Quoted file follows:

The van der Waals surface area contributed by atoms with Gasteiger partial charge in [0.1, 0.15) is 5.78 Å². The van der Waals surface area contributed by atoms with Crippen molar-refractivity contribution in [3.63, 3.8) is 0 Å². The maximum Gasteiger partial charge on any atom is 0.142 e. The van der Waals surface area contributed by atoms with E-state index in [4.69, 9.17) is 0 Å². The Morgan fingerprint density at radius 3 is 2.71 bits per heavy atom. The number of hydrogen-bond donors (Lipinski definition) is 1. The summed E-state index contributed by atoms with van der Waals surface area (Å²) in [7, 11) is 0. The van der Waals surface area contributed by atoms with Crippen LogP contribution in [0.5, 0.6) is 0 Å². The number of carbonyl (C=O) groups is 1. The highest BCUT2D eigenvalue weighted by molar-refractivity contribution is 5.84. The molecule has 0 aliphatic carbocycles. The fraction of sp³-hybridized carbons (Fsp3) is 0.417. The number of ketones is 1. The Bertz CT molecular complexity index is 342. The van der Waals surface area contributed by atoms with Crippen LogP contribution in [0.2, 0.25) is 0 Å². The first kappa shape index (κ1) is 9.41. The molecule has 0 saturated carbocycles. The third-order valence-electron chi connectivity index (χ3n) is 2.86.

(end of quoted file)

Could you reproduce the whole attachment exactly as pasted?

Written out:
The van der Waals surface area contributed by atoms with Gasteiger partial charge in [0.1, 0.15) is 5.78 Å². The van der Waals surface area contributed by atoms with Crippen molar-refractivity contribution in [3.63, 3.8) is 0 Å². The maximum Gasteiger partial charge on any atom is 0.142 e. The van der Waals surface area contributed by atoms with E-state index in [4.69, 9.17) is 0 Å². The Morgan fingerprint density at radius 3 is 2.71 bits per heavy atom. The number of hydrogen-bond donors (Lipinski definition) is 1. The summed E-state index contributed by atoms with van der Waals surface area (Å²) in [7, 11) is 0. The van der Waals surface area contributed by atoms with Crippen LogP contribution in [0.5, 0.6) is 0 Å². The number of carbonyl (C=O) groups is 1. The highest BCUT2D eigenvalue weighted by molar-refractivity contribution is 5.84. The molecule has 0 aliphatic carbocycles. The fraction of sp³-hybridized carbons (Fsp3) is 0.417. The number of ketones is 1. The Bertz CT molecular complexity index is 342. The van der Waals surface area contributed by atoms with Crippen LogP contribution in [0.2, 0.25) is 0 Å². The first kappa shape index (κ1) is 9.41. The molecule has 0 saturated carbocycles. The third-order valence-electron chi connectivity index (χ3n) is 2.86.